A reading-snack from the 2022 post-apocalyptic novel, which can be read independently, yet it is also the final part of the the TWO JOURNEYS TRILOGY.
She and my son had been looking forward to have a child, but it was not to be. I had my suspicions why. The pandemic had not only caused the deaths of billions of people, so only a few thousand people had survived. Without humans, there was no maintenance, and one by one all the machines had come to a standstill. Thus, the storage baths for the nuclear fuel elements weren’t cooled anymore, and the liquid had subsequently evaporated. Once that had happened, the uranium and plutonium rods of hundreds of reactors had overheated and Poof! evaporated into the atmosphere. I shuddered at the idea, and hardly shared it with anyone; this would have a dramatic effect on humanity, on life on the planet, on each single one of us… I suspected that it may have caused my daughter in law’s miscarriage too.
For all my books, I love to think through possible scenarios of what could happen. Yet, although hard science plays a central role in each story, these novels are still pure fantasy, and also always focus on the human factor. Here’s an example:
On the tenth day, after I had carried out all different types of diagnoses and after trying out all kinds of medication, I found myself standing at the bottom of her stretcher and looking down at her sleeping body. She had lost weight, her hair was messy and listless, her face pale, her hands and feet cold, her skin looked like thin paper. This was it. I was losing her.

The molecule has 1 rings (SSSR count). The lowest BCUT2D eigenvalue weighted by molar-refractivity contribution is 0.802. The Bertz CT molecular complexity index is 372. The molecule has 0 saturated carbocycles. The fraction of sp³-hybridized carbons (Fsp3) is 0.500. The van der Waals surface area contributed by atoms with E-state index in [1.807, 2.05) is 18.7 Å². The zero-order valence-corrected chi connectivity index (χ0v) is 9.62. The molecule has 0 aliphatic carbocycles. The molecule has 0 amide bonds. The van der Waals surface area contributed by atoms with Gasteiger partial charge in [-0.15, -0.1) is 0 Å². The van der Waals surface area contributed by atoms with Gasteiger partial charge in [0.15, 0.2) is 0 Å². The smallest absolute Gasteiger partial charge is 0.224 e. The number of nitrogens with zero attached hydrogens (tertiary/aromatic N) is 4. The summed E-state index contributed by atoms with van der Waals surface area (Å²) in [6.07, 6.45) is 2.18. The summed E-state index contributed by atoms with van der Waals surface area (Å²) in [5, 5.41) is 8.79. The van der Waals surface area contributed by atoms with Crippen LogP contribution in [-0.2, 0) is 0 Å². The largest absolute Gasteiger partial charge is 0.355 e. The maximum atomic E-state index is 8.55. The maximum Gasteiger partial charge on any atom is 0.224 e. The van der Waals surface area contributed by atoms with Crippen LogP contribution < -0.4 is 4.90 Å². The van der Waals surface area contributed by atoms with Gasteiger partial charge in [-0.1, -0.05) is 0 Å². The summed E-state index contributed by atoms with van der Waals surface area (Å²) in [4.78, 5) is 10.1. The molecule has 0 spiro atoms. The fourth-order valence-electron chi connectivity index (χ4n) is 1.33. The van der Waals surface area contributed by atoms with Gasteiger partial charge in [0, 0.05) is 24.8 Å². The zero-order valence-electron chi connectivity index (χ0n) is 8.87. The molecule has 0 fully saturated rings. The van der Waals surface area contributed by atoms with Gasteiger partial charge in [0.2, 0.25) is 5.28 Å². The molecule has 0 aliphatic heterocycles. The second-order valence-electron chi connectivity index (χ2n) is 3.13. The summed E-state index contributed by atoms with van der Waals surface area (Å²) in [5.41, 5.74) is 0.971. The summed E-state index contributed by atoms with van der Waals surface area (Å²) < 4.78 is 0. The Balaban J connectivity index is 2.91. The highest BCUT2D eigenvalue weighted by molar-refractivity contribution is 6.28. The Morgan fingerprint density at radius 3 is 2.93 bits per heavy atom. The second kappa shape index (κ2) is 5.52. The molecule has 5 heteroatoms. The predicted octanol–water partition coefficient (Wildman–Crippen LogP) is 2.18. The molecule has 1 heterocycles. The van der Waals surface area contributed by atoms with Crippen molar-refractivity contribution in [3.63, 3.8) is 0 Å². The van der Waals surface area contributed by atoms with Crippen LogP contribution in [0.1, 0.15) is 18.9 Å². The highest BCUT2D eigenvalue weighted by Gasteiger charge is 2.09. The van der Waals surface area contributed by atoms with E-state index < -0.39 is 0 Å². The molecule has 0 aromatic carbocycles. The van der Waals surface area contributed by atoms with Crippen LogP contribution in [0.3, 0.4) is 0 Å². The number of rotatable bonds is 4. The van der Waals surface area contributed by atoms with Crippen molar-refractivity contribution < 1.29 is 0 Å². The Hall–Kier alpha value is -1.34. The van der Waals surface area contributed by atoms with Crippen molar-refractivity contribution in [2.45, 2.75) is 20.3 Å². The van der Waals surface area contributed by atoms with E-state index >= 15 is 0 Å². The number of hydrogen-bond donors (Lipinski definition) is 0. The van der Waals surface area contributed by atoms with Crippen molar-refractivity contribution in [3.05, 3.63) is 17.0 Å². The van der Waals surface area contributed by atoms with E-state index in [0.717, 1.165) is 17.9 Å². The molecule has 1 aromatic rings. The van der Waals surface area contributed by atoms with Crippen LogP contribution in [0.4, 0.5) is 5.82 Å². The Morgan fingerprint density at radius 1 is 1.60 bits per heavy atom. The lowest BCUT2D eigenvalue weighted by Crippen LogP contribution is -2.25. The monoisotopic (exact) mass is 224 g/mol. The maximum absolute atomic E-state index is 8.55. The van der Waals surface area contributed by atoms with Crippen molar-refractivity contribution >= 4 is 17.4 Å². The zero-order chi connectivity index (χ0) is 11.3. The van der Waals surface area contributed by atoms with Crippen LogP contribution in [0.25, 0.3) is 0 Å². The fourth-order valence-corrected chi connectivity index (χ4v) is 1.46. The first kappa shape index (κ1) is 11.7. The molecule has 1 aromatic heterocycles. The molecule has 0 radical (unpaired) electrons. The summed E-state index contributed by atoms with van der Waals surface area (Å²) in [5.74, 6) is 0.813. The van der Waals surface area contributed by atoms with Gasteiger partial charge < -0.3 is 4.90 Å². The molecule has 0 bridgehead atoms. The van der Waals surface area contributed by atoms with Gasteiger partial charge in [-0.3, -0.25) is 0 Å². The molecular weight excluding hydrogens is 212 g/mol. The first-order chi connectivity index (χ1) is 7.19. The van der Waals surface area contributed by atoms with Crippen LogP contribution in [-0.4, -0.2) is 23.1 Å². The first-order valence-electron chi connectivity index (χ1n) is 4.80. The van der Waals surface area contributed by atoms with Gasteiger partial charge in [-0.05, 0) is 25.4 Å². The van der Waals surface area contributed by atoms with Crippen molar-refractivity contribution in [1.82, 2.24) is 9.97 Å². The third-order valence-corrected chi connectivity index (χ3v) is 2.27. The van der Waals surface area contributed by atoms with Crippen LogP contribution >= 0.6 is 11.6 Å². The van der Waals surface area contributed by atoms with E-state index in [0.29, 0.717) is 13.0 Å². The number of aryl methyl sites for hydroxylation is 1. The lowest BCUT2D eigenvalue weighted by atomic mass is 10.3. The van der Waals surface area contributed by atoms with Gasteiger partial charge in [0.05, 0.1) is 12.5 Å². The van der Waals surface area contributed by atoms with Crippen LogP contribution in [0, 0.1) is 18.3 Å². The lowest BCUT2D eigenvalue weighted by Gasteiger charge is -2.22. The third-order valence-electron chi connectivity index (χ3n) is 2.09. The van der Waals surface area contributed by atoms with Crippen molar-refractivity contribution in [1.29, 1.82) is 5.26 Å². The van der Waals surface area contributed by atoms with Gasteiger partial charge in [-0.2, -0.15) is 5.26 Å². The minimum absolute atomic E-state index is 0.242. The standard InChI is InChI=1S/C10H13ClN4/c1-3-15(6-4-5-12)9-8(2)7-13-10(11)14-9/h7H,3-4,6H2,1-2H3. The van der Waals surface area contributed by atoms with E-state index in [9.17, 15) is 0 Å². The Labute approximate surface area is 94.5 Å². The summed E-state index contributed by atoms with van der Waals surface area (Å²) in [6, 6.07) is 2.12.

I pulled over a chair, sat down next to her, and stroked her sleeping head. Tears filled my eyes. She looked beautiful in her sleep, her chest moving up and down, ever so slightly. I held her hand and envied all those that aren’t so obsessed with technology and seeking solutions as I was. They would have stayed with Vora in the terminal and would have helped her pass away quietly and quickly. Instead, I had tried to get her on her feet again, even after I had buried the idea of flying over the Atlantic. Gorilla me fix – it was my wife’s favorite saying to describe me. Hungry for action I didn’t understand the true problems people had. I had tried to fix things again, and again, and again… and it had gotten me nowhere.
I waited next to her. The lights were turned low, just the way she liked it. At about 3 a.m., she woke up. I saw her eyes flickering and they found me. She tried to smile. I smiled back and stroked her hair.
“Alan.” Her voice was weak, and I had to bend forward to catch her words. “Alan. Go north… your only chance…” Her voice broke off.
I nodded. “Yes, I know, Vora. The north.”
She nodded weakly and swallowed hard. “Can you… please take me outside.”
I quickly went out and checked. The weather was good, even warm. Returning, I raised her stretcher, covered her with an extra blanket, and rolled her outside. The dogs came along. I parked the stretcher in the driveway of the emergency department. I had a chair standing there; occasionally I had used it to stare at the night sky. It wasn’t a beautiful spot, on the road, but since she was on her back and looking up, it was fine.
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Originally posted 2018-01-26 05:11:00.